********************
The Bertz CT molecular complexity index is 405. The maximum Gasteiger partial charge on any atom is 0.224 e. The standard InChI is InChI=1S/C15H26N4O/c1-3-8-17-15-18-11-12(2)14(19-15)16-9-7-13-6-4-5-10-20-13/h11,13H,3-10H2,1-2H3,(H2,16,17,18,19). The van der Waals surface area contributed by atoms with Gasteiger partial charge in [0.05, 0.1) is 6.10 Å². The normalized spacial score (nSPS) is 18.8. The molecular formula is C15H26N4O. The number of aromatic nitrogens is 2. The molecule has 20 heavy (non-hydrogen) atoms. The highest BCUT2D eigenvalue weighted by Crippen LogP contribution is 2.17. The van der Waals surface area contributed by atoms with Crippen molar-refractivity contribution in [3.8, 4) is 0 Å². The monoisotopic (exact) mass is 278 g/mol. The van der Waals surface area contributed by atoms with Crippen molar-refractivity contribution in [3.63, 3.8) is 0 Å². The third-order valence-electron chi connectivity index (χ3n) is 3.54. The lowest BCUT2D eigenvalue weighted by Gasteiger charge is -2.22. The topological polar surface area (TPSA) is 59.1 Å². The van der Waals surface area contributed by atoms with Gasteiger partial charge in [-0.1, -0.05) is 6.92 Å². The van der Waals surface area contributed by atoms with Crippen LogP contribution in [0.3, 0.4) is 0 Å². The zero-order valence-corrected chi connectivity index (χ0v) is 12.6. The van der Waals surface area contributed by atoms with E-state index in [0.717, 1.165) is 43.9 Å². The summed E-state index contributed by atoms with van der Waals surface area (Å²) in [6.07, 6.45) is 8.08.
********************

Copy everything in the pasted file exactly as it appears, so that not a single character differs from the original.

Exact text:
The Bertz CT molecular complexity index is 405. The maximum Gasteiger partial charge on any atom is 0.224 e. The standard InChI is InChI=1S/C15H26N4O/c1-3-8-17-15-18-11-12(2)14(19-15)16-9-7-13-6-4-5-10-20-13/h11,13H,3-10H2,1-2H3,(H2,16,17,18,19). The van der Waals surface area contributed by atoms with Gasteiger partial charge in [0.05, 0.1) is 6.10 Å². The normalized spacial score (nSPS) is 18.8. The molecular formula is C15H26N4O. The number of aromatic nitrogens is 2. The molecule has 20 heavy (non-hydrogen) atoms. The highest BCUT2D eigenvalue weighted by Crippen LogP contribution is 2.17. The van der Waals surface area contributed by atoms with Crippen molar-refractivity contribution in [3.8, 4) is 0 Å². The monoisotopic (exact) mass is 278 g/mol. The van der Waals surface area contributed by atoms with Crippen molar-refractivity contribution in [3.63, 3.8) is 0 Å². The third-order valence-electron chi connectivity index (χ3n) is 3.54. The lowest BCUT2D eigenvalue weighted by Gasteiger charge is -2.22. The topological polar surface area (TPSA) is 59.1 Å². The van der Waals surface area contributed by atoms with Gasteiger partial charge in [-0.1, -0.05) is 6.92 Å². The van der Waals surface area contributed by atoms with Crippen LogP contribution in [0.3, 0.4) is 0 Å². The zero-order valence-corrected chi connectivity index (χ0v) is 12.6. The van der Waals surface area contributed by atoms with E-state index in [0.717, 1.165) is 43.9 Å². The summed E-state index contributed by atoms with van der Waals surface area (Å²) in [6.07, 6.45) is 8.08.